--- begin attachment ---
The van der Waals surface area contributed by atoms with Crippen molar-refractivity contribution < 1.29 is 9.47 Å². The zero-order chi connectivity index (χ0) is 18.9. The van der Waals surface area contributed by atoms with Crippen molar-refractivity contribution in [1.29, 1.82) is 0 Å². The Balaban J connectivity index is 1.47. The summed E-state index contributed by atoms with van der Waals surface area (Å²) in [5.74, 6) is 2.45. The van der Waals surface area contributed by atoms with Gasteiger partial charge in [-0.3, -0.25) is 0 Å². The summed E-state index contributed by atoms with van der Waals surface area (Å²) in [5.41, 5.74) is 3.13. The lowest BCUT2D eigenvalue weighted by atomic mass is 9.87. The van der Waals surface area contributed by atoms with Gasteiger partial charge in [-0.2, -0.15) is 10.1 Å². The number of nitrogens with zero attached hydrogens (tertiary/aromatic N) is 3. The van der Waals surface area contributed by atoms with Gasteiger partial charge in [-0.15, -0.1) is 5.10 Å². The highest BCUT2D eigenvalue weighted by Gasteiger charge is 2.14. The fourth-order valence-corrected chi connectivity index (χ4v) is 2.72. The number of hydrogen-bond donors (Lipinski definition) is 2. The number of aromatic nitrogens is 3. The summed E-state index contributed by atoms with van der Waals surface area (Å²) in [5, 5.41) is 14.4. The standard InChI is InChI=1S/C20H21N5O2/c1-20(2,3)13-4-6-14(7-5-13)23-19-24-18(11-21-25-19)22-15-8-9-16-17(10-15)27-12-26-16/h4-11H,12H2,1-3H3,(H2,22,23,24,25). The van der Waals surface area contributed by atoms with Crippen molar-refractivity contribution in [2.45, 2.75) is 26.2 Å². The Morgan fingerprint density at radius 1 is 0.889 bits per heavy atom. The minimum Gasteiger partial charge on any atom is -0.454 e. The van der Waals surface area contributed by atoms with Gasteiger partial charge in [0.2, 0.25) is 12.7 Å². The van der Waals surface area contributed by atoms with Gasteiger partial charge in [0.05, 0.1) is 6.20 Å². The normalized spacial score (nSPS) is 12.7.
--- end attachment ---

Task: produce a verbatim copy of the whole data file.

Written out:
The van der Waals surface area contributed by atoms with Crippen molar-refractivity contribution < 1.29 is 9.47 Å². The zero-order chi connectivity index (χ0) is 18.9. The van der Waals surface area contributed by atoms with Crippen molar-refractivity contribution in [1.29, 1.82) is 0 Å². The Balaban J connectivity index is 1.47. The summed E-state index contributed by atoms with van der Waals surface area (Å²) in [5.74, 6) is 2.45. The van der Waals surface area contributed by atoms with Gasteiger partial charge in [-0.3, -0.25) is 0 Å². The summed E-state index contributed by atoms with van der Waals surface area (Å²) in [5.41, 5.74) is 3.13. The lowest BCUT2D eigenvalue weighted by atomic mass is 9.87. The van der Waals surface area contributed by atoms with Gasteiger partial charge in [-0.2, -0.15) is 10.1 Å². The number of nitrogens with zero attached hydrogens (tertiary/aromatic N) is 3. The van der Waals surface area contributed by atoms with Gasteiger partial charge in [-0.15, -0.1) is 5.10 Å². The highest BCUT2D eigenvalue weighted by Gasteiger charge is 2.14. The fourth-order valence-corrected chi connectivity index (χ4v) is 2.72. The number of hydrogen-bond donors (Lipinski definition) is 2. The number of aromatic nitrogens is 3. The summed E-state index contributed by atoms with van der Waals surface area (Å²) in [5, 5.41) is 14.4. The standard InChI is InChI=1S/C20H21N5O2/c1-20(2,3)13-4-6-14(7-5-13)23-19-24-18(11-21-25-19)22-15-8-9-16-17(10-15)27-12-26-16/h4-11H,12H2,1-3H3,(H2,22,23,24,25). The van der Waals surface area contributed by atoms with Crippen molar-refractivity contribution in [2.45, 2.75) is 26.2 Å². The Morgan fingerprint density at radius 1 is 0.889 bits per heavy atom. The minimum Gasteiger partial charge on any atom is -0.454 e. The van der Waals surface area contributed by atoms with Gasteiger partial charge in [0.2, 0.25) is 12.7 Å². The van der Waals surface area contributed by atoms with Gasteiger partial charge in [0.05, 0.1) is 6.20 Å². The normalized spacial score (nSPS) is 12.7.